(d) Denial of request. (1) A reply denying a request in whole or in part shall be in writing, signed by the custodian or his designee, and shall include:

(i) A statement of the reason for, or justification of, the denial (e.g., records personal in nature), including, if applicable, a reference to the provision or provisions of §265.6 authorizing the withholding of the record and a brief explanation of how each provision applies to the records requested.

(ii) If entire records or pages are withheld, a reasonable estimate of the number of records or pages, unless providing such estimate would harm an interest protected by the exemption relied upon.

(iii) A statement of the right to appeal and of the appeal procedure within the Postal Service (described in paragraph (e) of this section).

(2) The custodian is ordinarily the person responsible for the denial of the request. If the denial of a particular request has been directed by higher authority, however, the name and title or position of the person directing the denial shall be given in the reply to the requester in place of the custodian as the person responsible for the denial, and a copy of the denial shall be sent to that person.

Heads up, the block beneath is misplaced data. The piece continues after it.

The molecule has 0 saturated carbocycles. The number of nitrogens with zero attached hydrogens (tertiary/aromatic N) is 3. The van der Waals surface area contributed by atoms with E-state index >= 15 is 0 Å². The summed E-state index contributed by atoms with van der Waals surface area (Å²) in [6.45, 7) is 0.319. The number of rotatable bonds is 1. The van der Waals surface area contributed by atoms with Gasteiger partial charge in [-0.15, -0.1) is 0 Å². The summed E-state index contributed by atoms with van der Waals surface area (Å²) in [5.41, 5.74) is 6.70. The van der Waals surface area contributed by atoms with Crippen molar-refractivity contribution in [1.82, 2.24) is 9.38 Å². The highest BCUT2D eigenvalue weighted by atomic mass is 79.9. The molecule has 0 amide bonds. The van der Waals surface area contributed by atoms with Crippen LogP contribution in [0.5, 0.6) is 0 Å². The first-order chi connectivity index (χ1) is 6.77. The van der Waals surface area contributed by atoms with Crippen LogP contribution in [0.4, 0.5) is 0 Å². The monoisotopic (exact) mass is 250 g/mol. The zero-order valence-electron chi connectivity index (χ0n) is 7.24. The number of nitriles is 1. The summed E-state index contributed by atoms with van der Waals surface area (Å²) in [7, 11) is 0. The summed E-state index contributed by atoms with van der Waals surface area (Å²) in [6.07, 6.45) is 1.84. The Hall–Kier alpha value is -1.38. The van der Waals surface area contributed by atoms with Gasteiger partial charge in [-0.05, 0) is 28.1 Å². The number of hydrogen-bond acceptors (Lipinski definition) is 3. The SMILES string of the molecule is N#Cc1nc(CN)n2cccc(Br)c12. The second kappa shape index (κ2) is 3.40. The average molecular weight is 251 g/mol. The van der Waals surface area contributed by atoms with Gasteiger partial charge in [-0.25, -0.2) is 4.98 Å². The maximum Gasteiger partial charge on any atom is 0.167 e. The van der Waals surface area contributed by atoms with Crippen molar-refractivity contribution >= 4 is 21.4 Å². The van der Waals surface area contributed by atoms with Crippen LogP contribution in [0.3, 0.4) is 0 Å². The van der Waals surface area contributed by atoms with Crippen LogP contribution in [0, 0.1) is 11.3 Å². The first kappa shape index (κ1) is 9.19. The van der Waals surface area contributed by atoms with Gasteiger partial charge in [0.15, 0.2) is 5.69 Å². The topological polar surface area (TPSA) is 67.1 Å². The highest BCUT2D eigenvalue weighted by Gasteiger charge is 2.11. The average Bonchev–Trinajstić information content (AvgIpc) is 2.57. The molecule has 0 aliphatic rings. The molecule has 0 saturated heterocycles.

(3) When information is deleted from a record that is disclosed in part, the custodian shall indicate, on the released portion of the record, the amount of information deleted, unless including that indication would harm an interest protected by the exemption relied on. The indication must appear, if technically feasible, at the place in the record where such deletion is made.

(e) Appeal procedure. (1) If a request to inspect or to copy a record, or a request for expedited processing of the request, is denied, in whole or in part, if no determination is made within the period prescribed by this section, or if a request for waiver of fees is not granted, the requester may appeal to the General Counsel, U.S. Postal Service, Washington, DC 20260-1100.

(2) The requester shall submit his appeal in writing within 30 days of the date of the denial or of the other action complained of, or within a reasonable time if the appeal is from a failure of the custodian to act. The General Counsel may, in his discretion, consider late appeals.